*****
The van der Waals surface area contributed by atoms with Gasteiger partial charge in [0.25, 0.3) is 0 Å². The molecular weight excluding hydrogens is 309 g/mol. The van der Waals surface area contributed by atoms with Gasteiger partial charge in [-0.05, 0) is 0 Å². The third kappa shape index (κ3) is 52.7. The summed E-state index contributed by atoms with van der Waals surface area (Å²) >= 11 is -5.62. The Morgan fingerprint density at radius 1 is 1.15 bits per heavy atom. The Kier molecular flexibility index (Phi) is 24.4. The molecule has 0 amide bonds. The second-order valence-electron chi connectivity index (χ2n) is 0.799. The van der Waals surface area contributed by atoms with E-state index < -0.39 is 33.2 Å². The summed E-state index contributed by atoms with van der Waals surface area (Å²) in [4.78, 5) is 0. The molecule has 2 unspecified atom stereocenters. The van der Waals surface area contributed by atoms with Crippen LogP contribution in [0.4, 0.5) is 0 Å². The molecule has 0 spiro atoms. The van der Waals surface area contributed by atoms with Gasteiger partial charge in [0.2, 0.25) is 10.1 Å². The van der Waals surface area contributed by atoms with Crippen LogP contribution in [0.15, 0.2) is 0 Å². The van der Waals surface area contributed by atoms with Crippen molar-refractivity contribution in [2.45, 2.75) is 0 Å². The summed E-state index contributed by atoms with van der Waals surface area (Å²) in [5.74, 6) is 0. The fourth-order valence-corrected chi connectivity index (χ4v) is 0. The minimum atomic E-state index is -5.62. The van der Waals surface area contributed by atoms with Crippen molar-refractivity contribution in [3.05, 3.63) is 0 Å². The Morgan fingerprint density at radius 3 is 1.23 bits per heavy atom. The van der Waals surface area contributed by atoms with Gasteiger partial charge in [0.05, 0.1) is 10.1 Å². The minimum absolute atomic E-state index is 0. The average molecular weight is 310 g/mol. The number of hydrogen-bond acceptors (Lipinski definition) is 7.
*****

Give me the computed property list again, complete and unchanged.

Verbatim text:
The van der Waals surface area contributed by atoms with Gasteiger partial charge in [0.25, 0.3) is 0 Å². The molecular weight excluding hydrogens is 309 g/mol. The van der Waals surface area contributed by atoms with Gasteiger partial charge in [-0.05, 0) is 0 Å². The third kappa shape index (κ3) is 52.7. The summed E-state index contributed by atoms with van der Waals surface area (Å²) >= 11 is -5.62. The Morgan fingerprint density at radius 1 is 1.15 bits per heavy atom. The Kier molecular flexibility index (Phi) is 24.4. The molecule has 0 amide bonds. The second-order valence-electron chi connectivity index (χ2n) is 0.799. The van der Waals surface area contributed by atoms with E-state index < -0.39 is 33.2 Å². The summed E-state index contributed by atoms with van der Waals surface area (Å²) in [4.78, 5) is 0. The molecule has 2 unspecified atom stereocenters. The van der Waals surface area contributed by atoms with Crippen LogP contribution in [0.4, 0.5) is 0 Å². The molecule has 0 spiro atoms. The van der Waals surface area contributed by atoms with Gasteiger partial charge in [0.2, 0.25) is 10.1 Å². The van der Waals surface area contributed by atoms with Crippen LogP contribution in [0.15, 0.2) is 0 Å². The van der Waals surface area contributed by atoms with Crippen molar-refractivity contribution in [2.45, 2.75) is 0 Å². The summed E-state index contributed by atoms with van der Waals surface area (Å²) in [5.74, 6) is 0. The fourth-order valence-corrected chi connectivity index (χ4v) is 0. The minimum atomic E-state index is -5.62. The van der Waals surface area contributed by atoms with Crippen molar-refractivity contribution in [3.05, 3.63) is 0 Å². The Morgan fingerprint density at radius 3 is 1.23 bits per heavy atom. The van der Waals surface area contributed by atoms with Gasteiger partial charge in [0.05, 0.1) is 10.1 Å². The minimum absolute atomic E-state index is 0. The average molecular weight is 310 g/mol. The number of hydrogen-bond acceptors (Lipinski definition) is 7.